Roxana (she/her) identifies as a Mexican American immigrant, a mother and a proud Texan. Roxana describes the changing face of Texas, after moving back to her home town in 2020 with her new family. She describes navigating a state that’s very different from the place where she grew up, and the challenge of protecting her biracial son from hateful attitudes and politics. Roxana also discusses growing up as an undocumented immigrant, struggling with never feeling good enough, but not letting that stop her from taking action and holding herself and others accountable.
Mary (she/her), who identifies as a Midwestern transplant to Utah, describes being a health care provider and health care recipient during the pandemic. This includes being present for her family, patients, and fellow health care workers as they struggle to save lives; and her role helping others cope with death. Mary also discusses the profound impact of ‘science denial’ in today’s politics, and the attack on the US Capitol Building as seen from out West.
Fred (he/him) identifies as an African American man. Fred shares insights from working with his community during the pandemic. He describes the resilience of people who have had to figure out how to survive systems they were never intended to be a part of, and how listening to their experiences can be the key to solving real issues for everyone.
Lauri (she/her) identifies as a Midwesterner and a Psychotherapist. Lauri talks about living in Michigan at this point in time, and how local/national politics and the pandemic are impacting our mental health. In particular, she discusses a pathway to becoming un-numb to the constant bombardment of outrageous statements and acts that we've endured over the past four years.
Ann (she/her) identifies as African American female of Caribbean descent. She talks about being a community farmer during the pandemic, and how sustainable local farms can saves lives. As a naturalized citizen from Guyana, Ann also discusses her experience being a woman of color in the States at this moment in time.
The day after the election was called for Joe Biden and Kamala Harris I started thinking about the voices that I've had on the show over the past few months. I was curious to talk with folks again now that the election over and the results had been announced. I’m grateful to following people, who shared their thoughts, feeling and hopes with me about this moment in time. Jollanna (she/her), who identifies as a mother, a woman of color and an educator. Chris (he/they), who identifies as gender non-binary. Elsa (she/her), who identifies as a Mexican immigrant, a mother and a child advocate. Mark (he/him), who identifies as a gay male and Asian American. Hainer (he/him), who identifies as a Latinx man. Monica (she/her), who identifies as a sixty-something, newly retired caregiver. Rodrigo (he/him), who identifies as a DACAmented Mestizo. Jennifer (she/her), who identifies as a cisgender white woman and a mother.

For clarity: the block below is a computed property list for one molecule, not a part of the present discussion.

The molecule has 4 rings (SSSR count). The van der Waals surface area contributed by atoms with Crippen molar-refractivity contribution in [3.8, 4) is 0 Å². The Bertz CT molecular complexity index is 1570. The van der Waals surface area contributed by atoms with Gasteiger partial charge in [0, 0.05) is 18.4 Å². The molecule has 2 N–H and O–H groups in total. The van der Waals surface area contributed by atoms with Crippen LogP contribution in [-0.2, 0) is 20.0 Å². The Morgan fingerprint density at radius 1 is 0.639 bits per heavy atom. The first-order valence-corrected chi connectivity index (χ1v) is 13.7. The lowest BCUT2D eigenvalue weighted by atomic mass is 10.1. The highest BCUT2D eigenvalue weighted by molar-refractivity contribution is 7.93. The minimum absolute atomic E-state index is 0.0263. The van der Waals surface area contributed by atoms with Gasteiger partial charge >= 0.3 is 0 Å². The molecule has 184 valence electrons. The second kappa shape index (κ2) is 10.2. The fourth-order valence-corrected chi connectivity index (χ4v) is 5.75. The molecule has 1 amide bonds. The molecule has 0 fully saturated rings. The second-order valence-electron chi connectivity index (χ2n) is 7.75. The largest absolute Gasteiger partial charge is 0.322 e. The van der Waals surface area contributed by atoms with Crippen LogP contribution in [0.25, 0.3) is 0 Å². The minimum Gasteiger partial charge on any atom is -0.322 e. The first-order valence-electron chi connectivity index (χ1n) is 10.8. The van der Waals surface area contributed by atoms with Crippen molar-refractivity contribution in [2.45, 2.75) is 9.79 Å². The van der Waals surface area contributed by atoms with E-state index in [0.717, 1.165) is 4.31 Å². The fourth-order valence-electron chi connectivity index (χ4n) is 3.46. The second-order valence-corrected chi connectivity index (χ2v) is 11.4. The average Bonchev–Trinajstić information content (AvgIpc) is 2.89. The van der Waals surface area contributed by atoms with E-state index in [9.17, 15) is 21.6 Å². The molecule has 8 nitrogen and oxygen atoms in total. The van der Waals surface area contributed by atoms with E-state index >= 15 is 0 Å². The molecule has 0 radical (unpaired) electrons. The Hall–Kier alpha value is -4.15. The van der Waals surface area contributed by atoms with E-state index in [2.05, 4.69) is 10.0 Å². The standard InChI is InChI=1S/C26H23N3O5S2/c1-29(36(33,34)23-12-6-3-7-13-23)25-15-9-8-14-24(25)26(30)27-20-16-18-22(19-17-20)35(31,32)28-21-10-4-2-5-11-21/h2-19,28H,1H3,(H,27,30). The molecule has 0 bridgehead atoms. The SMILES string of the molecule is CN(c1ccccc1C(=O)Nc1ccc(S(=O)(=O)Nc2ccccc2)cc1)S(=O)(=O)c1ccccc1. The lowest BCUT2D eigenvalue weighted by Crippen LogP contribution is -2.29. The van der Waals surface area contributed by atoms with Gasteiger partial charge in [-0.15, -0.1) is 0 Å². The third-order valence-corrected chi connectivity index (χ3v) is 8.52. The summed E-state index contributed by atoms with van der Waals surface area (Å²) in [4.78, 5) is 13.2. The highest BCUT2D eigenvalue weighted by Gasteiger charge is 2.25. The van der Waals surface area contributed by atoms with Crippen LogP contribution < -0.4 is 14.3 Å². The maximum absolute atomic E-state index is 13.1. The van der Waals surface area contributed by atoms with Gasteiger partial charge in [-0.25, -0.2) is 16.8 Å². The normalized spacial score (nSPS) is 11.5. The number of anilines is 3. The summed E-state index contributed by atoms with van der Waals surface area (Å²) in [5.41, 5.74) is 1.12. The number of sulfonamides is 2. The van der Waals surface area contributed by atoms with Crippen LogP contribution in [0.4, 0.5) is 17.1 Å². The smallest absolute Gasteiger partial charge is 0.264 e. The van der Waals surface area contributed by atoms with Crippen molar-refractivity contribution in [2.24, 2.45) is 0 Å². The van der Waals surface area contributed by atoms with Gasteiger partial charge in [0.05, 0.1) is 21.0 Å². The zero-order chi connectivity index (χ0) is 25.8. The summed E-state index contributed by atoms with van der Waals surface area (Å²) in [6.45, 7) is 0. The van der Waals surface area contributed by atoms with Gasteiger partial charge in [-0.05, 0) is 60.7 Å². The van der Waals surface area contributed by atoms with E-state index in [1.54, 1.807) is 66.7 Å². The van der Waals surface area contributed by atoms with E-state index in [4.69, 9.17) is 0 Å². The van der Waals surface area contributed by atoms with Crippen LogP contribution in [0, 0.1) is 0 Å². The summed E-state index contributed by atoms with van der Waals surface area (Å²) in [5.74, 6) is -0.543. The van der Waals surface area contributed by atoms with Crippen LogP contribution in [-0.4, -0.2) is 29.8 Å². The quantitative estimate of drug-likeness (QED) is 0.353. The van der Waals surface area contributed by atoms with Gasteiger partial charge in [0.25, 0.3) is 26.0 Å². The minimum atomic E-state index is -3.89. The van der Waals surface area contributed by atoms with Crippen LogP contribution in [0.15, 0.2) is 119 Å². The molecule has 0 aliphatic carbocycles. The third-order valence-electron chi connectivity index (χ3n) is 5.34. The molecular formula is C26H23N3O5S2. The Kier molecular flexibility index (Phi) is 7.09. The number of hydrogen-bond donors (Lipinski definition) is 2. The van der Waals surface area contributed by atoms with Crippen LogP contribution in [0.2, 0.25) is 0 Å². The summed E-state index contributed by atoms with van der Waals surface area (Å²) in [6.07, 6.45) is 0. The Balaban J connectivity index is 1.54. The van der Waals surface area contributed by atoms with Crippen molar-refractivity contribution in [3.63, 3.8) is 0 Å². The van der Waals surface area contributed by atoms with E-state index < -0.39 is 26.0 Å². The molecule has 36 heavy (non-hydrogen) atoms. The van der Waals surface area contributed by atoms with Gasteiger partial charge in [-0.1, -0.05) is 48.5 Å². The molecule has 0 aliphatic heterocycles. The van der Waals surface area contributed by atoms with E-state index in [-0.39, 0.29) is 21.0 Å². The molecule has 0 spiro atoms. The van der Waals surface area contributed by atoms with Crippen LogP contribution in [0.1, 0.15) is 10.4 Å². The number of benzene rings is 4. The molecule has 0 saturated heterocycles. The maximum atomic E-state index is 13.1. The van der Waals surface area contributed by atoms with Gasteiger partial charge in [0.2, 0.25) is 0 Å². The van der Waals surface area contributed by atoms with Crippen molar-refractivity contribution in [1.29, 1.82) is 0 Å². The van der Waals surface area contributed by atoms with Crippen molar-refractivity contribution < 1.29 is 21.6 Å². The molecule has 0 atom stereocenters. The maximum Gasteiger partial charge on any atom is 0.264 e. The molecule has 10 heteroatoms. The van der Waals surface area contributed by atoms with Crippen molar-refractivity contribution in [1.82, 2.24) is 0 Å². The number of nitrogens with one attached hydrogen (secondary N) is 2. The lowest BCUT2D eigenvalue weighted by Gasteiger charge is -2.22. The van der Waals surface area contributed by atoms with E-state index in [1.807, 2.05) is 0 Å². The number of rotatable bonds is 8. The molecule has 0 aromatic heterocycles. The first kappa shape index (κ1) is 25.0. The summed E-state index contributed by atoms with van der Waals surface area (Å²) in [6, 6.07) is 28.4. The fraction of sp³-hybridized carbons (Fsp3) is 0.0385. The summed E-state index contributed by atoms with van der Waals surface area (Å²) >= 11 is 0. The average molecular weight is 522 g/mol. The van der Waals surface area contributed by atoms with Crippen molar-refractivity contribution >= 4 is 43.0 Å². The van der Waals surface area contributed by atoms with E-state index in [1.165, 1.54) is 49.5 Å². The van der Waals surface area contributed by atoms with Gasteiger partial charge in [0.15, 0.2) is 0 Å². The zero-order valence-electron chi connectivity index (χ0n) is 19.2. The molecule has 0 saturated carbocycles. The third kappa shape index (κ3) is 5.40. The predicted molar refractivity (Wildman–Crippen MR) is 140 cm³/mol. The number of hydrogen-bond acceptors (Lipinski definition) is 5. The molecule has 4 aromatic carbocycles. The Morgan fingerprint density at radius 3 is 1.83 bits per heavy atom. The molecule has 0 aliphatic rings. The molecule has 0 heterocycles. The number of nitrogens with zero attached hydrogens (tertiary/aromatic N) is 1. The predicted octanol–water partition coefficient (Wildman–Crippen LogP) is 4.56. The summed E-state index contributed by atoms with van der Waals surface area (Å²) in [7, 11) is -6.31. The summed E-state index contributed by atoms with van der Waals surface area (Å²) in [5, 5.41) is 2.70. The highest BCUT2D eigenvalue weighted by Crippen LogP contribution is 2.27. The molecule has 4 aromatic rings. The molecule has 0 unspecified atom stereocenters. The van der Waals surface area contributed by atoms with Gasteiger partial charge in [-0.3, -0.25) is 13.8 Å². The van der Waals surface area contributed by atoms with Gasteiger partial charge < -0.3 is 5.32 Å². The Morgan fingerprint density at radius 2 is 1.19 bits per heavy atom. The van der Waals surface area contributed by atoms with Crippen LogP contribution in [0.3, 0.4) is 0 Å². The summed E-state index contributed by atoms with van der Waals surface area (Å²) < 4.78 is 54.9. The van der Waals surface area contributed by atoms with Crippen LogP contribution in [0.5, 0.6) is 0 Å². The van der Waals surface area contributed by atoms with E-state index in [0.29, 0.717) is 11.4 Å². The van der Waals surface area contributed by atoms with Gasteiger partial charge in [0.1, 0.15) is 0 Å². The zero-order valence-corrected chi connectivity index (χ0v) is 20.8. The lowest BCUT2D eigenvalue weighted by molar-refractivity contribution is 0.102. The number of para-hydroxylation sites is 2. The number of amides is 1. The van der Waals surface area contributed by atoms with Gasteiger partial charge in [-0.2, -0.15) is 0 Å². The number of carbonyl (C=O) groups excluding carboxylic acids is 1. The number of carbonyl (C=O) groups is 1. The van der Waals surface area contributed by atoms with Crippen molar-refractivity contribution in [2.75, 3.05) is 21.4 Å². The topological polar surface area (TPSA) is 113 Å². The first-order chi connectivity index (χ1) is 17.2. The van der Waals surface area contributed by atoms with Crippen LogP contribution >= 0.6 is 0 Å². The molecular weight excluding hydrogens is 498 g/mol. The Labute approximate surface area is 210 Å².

Maggie (she/her) identifies as a straight single mom, a teacher and a student. I spoke with Maggie the day after the election was called for Joe Biden and Kamala Harris. She talks about the uncertainty of waiting for election results, and the joy of celebrating on the streets of New York City. Maggie discusses becoming politically aware during the past four years, her journey from complacency to advocacy, and finding her voice while fighting for her beliefs and the rights of others. She also discusses coming to terms with systemic racism in the US, recognizing white privilege, learning to live as an active anti-racist.
Monica (she/her) identifies as a happily married, sixty-something, newly retired caregiver. As a resident of Louisville Kentucky for more than 20 years, Monica talks about becoming aware of systemic racism, getting involved in protest movements, and her personal experiences with the Kentucky police.
Adam (he/him) identifies as an Asian American. Adam describes how political rhetoric (such as ‘Kung Flu’) is stoking Asian hate crimes and encouraging the bullying of Asian kids. As a child, he was taught to stay silent in the face of racist attacks and to believe that voting didn’t matter, because no one would speak out for people like him. As an adult, Adam talks about the importance of speaking up against hate crimes, facing racists remarks from other people of color, and having a voice on the street and in the voting booth.
Clara (she/her) identifies as a climate activist (since age 11) and a global citizen. Clara grew up in Vietnam and moved with her family to the US last year. She reflects upon life as a teenager during the pandemic; and her feelings about self-care, family, and activism.